37. Find more details on the markets in Throne and Vine’s South Tyrol Christmas markets Guide

About our guests – Kate and Vin

Kate and Vin, award-winning storytellers, run Throne & Vine, a website dedicated to helping explore the South Tyrol. The site is their way to reveal all of the beauty, adventure, history and culture South Tyrol offers travelers. They dive deep, sharing the best South Tyrol experiences from wine getaways, hiking excursions, wellness retreats, culinary discoveries and much more. 

Throne & Vine has become a go-to resource for travelers around the world looking to plan an adventure unlike any other in this region.

Kate and Vin were several days into their first Italian adventure – like most tourists, they were seeking to explore some of Italy’s most popular destinations and after consuming the wonders of Venice and Verona, they rented a car venturing north into what we then knew only as the “Italian Alps”. And then it happened. Almost instantly.

The splendor they encountered in South Tyrol shot an arrow straight through their wanderlust hearts. Travel would never be the same again. Their bucket list of countries to visit became meaningless clutter and the seed for Throne & Vine was planted on that first trip, as they felt like they had stumbled on Italy’s best-kept secret. When family and friends began questioning why they kept returning to the same place in Italy, they knew keeping the lid on South Tyrol forever was just not possible and Throne & Vine was born.

You can find Kate and Vin on these channels:

Places mentioned in the show

  • Bolzano – the capital city of South Tyrol and one of our 35 best cities to visit in Italy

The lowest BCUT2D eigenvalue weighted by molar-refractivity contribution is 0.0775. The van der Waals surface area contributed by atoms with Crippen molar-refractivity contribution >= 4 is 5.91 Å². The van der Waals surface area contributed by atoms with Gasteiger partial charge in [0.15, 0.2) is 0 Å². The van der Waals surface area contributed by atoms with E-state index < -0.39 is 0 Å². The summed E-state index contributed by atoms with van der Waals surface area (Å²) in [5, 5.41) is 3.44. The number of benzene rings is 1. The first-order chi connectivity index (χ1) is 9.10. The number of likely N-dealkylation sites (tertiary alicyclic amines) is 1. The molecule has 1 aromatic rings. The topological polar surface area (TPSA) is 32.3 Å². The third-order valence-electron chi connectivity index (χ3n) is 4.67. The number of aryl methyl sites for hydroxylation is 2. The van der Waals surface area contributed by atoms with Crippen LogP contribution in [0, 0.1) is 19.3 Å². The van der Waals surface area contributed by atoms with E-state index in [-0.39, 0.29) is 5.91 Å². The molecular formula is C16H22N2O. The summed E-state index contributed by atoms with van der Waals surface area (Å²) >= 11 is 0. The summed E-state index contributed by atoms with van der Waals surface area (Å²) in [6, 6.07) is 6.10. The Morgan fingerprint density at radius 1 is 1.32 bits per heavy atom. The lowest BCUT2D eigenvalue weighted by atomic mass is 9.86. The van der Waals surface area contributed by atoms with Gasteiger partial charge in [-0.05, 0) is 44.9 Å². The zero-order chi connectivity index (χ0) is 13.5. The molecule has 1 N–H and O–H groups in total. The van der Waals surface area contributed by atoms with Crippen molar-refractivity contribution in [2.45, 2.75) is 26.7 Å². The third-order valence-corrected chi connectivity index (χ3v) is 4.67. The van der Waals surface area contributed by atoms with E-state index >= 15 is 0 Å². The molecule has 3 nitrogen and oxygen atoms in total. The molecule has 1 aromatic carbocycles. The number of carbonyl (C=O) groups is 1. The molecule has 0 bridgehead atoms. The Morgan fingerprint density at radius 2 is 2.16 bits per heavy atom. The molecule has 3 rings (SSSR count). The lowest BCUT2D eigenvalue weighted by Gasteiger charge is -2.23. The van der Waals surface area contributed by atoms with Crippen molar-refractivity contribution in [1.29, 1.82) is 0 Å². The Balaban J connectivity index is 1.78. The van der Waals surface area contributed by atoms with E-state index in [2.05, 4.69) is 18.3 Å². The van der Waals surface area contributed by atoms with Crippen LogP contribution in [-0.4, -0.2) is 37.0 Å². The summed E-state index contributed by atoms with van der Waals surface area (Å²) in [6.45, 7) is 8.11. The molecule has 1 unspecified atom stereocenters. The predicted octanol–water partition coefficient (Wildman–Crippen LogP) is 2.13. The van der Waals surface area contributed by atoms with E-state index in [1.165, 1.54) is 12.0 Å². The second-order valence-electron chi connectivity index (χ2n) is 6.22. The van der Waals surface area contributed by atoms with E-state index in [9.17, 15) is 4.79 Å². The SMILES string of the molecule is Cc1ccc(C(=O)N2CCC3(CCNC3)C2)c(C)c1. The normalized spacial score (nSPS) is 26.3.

• Merano – city surrounded by mountains known for its spa resorts
  • Sterzing/Vipiteno – medieval town where the River Eisack flows through
  • Bruneck/Brunico – town in the heart of the Val Pusteria
  • Alpe di Siusi/Seiser Alm – a Dolomite plateau and the largest high-altitude Alpine meadow in Europe. Located in Italy’s South Tyrol province in the Dolomites mountain range, it is a major tourist attraction, notably for skiing and hiking.
  • Piazza Walther – huge square in Bolzano built in 1808 on a vineyard which was owned by the Bavarian royal family and named after Walther von der Vogelweide a composer in the 11-1200s
  • Kurhaus – events center in Merano
  • Castle Tyrol – was the ancestral seat of the Counts of Tyrol and gave the whole Tyrol region its name
  • Lago di Carezza/Karersee – a lake in the Dolomites with views of the Latemar mountain range
  • Forst Brewery Christmas Forest – the brewery becomes a Christmas destination in Algund/Lagundo
  • The Tower. of Twelve – otherwise known as Zwölferturm, is a 151 foot granite clock tower built in the 1400s
  • Val di Funes – Valley in the heart of the South Tyrol

Food & Drink

  • Spitzbuben – cookies with jam in the center
  • apfelstrudel – famous Germanic pastry dish
  • Glühwein – a traditional German warm mulled wine. The name translates as glow-wine
  • Speckknödel – bread dumplings made with Speck mountain ham
  • Stelvio cheese PDO – a semi-hard cheese comes from the Stelvio Valley and the province of Bolzano from Mila dairy


  • Dolomiti Superski – 15 ski resorts, 250 lifts, 1,200 km of top-quality slopes, long runs and gentle routes
  • Troubadour – a composer and performer of poetry during the High Middle Ages
  • Krampus – a half-goat, half-demon that punishes misbehaving children at Christmas time
  • Sky Alps – airline that flies to Bolzano directly

Resources from Untold Italy

Planning a trip to Italy?

We love travel in Italy and sharing our knowledge. Read our Italy trip planning guide or join our FREE Italy travel planning community. Our 140,000+ members are happy to answer questions about your itinerary, how to get from place to place, the best places to stay and fun things to do.

Sign up for our news and podcast updates where we share mini guides, tips, exclusive deals and more and we'll send you our Italy Trip Planning Checklist to say grazie! >> click here to subscribe


Prefer to read along as you listen? You can download a PDF version of the full transcript of this episode.

Disclosure: Untold Italy assists our readers with carefully chosen product and services recommendations that help make travel easier and more fun. If you click through and make a purchase on many of these items we may earn a commission. All opinions are our own – please visit our disclosure page for more information.

Please share if you found this article useful